Electronics Assembly Knowledge, Vision & Wisdom
Headaches at the Factory
Headaches at the Factory
A factory was experiencing health complaints from workers. What was causing the workers to experience these health problems?
Mysteries of Science
Dr. Gilleo
Mysteries of Science by Dr. Ken Gilleo
Dr. Gilleo is a chemist, inventor and general problem solver. Ken has been tracking industrial forensics and collecting case histories for decades. These cases are taken from the vast world of industry and commercial enterprise.

Check out Dr. Gilleo's eBook, 100 Mysteries Solved by Science. We hope you enjoy these case histories. You need not be an engineer or scientist to understand the problems and appreciate the solutions.
Submit A Comment
Comments are reviewed prior to posting. You must include your full name to have your comments posted. We will not post your email address.

Your Name


Your Company


Your E-mail


Your Country


Your Comment



Transcript
In the Great Lakes Region it was common practice to build a factory and power plant on the same property. This way power was more easily distributed and controlled. Over time centralized power plants distributing power through copper wires became the norm.

One factory experienced many health complaints from their workers, including headaches. An outside consulting firm found no problem with the factory air or emissions. Those troubled with the headaches were pinpointed to working in the reactor area. One epileptic worker even experienced a seizure in the elevator so severe he decided never to step foot in the building again.

After looking at the old wooden elevator the consultants noticed the florescent bulbs were flickering. What was making these bulbs flicker and what was causing the workers to experience these health complaints?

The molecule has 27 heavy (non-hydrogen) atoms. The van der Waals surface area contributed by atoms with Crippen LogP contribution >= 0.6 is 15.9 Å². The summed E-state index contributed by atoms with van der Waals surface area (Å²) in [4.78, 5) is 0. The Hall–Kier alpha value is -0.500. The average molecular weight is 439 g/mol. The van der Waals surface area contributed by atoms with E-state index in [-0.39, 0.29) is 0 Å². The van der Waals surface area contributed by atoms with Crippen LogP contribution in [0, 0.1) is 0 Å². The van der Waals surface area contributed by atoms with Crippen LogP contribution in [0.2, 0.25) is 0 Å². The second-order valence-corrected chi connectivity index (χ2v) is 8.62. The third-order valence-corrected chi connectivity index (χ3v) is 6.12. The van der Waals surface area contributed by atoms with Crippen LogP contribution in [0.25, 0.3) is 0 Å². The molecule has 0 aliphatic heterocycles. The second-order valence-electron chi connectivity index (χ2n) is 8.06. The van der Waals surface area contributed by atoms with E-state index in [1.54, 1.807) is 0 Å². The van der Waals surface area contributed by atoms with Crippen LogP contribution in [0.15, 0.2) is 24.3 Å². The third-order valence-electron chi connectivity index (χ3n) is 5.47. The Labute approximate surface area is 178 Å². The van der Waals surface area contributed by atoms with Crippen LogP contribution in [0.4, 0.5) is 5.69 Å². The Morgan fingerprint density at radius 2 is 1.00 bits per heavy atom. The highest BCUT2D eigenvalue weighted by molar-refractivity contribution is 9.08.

Here's the rest of the story.

A little detective work revealed that the elevator and some of the other areas of the building were running on 25 cycle power, and the power source was the original power plant generator.

In the early days of power development there were no standards and many different voltages and frequencies were used. Even today, different countries run different frequencies.

The old motor still worked but they needed 25 cycle current, not the standard 60 cycle variety. While it is easy to change voltage with a transformer, changing the frequency is costly. So rather than replace all the old motors, including the elevator drive the company simply continued generating its own power.

At 25 cycles even filament bulbs flicker, and flicker will cause headaches in some people. The solution was to wire all lighting with standard 60 cycle power and let the ancient motors chug along on 25 cycles.

Comments
No comments have been submitted to date.
Free Newsletter Subscription
Every issue of the Circuit Insight email newsletter will bring you the latest information on the issues affecting you and your company.

Insert Your Email Address

Directory Search


Program Search
Related Programs
bullet The Invisible Roof Stacks
bullet Can Conductive Ink Shrink?
bullet Where Is the Missing Gold?
bullet Eavesdropping on the Enemy
bullet Lubricant Causes Quality Problems
bullet Lightning Stikes in the Chemistry Lab
bullet Problems With Viscosity and the Moon
bullet Cloudy Copper Plating Bath
bullet Pay Clerk Production Woes
bullet Danger on the Adhesive Coating Line
More Related Programs